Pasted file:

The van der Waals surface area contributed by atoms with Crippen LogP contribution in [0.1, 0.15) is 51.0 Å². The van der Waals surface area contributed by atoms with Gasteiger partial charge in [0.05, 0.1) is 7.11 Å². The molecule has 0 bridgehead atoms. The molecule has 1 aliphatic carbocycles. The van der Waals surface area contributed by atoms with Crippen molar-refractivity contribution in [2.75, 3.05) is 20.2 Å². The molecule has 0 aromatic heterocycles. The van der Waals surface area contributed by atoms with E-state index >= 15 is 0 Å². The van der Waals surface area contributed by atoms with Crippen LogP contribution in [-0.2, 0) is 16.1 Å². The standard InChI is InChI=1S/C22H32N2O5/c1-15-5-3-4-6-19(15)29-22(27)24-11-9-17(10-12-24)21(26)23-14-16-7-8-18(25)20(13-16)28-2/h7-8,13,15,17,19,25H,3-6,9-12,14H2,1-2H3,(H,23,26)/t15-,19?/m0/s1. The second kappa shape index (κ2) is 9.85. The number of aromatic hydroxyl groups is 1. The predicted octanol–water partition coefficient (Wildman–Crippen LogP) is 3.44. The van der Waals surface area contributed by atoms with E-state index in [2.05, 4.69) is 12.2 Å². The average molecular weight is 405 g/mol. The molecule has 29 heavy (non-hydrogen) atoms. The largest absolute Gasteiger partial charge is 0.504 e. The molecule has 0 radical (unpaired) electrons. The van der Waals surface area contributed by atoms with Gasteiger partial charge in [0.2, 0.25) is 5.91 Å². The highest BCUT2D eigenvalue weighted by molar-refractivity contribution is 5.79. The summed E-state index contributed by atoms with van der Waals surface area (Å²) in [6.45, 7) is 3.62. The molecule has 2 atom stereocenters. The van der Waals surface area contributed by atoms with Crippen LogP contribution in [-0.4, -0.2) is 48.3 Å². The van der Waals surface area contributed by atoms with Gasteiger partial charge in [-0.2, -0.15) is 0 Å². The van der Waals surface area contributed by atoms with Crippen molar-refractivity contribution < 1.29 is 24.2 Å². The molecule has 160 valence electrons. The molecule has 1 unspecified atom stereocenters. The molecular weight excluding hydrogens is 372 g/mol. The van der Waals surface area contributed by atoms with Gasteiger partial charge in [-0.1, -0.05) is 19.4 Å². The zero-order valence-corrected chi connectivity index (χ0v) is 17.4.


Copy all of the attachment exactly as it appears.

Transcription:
The van der Waals surface area contributed by atoms with Crippen LogP contribution in [0.1, 0.15) is 51.0 Å². The van der Waals surface area contributed by atoms with Gasteiger partial charge in [0.05, 0.1) is 7.11 Å². The molecule has 0 bridgehead atoms. The molecule has 1 aliphatic carbocycles. The van der Waals surface area contributed by atoms with Crippen molar-refractivity contribution in [2.75, 3.05) is 20.2 Å². The molecule has 0 aromatic heterocycles. The van der Waals surface area contributed by atoms with E-state index >= 15 is 0 Å². The van der Waals surface area contributed by atoms with Crippen LogP contribution in [-0.2, 0) is 16.1 Å². The standard InChI is InChI=1S/C22H32N2O5/c1-15-5-3-4-6-19(15)29-22(27)24-11-9-17(10-12-24)21(26)23-14-16-7-8-18(25)20(13-16)28-2/h7-8,13,15,17,19,25H,3-6,9-12,14H2,1-2H3,(H,23,26)/t15-,19?/m0/s1. The second kappa shape index (κ2) is 9.85. The number of aromatic hydroxyl groups is 1. The predicted octanol–water partition coefficient (Wildman–Crippen LogP) is 3.44. The van der Waals surface area contributed by atoms with E-state index in [2.05, 4.69) is 12.2 Å². The average molecular weight is 405 g/mol. The molecule has 29 heavy (non-hydrogen) atoms. The largest absolute Gasteiger partial charge is 0.504 e. The molecule has 0 radical (unpaired) electrons. The van der Waals surface area contributed by atoms with Gasteiger partial charge in [0.2, 0.25) is 5.91 Å². The highest BCUT2D eigenvalue weighted by molar-refractivity contribution is 5.79. The summed E-state index contributed by atoms with van der Waals surface area (Å²) in [6.45, 7) is 3.62. The molecule has 2 atom stereocenters. The van der Waals surface area contributed by atoms with Crippen LogP contribution in [-0.4, -0.2) is 48.3 Å². The van der Waals surface area contributed by atoms with Gasteiger partial charge in [-0.2, -0.15) is 0 Å². The van der Waals surface area contributed by atoms with Crippen molar-refractivity contribution < 1.29 is 24.2 Å². The molecule has 160 valence electrons. The molecule has 1 unspecified atom stereocenters. The molecular weight excluding hydrogens is 372 g/mol. The van der Waals surface area contributed by atoms with Gasteiger partial charge in [-0.1, -0.05) is 19.4 Å². The zero-order valence-corrected chi connectivity index (χ0v) is 17.4.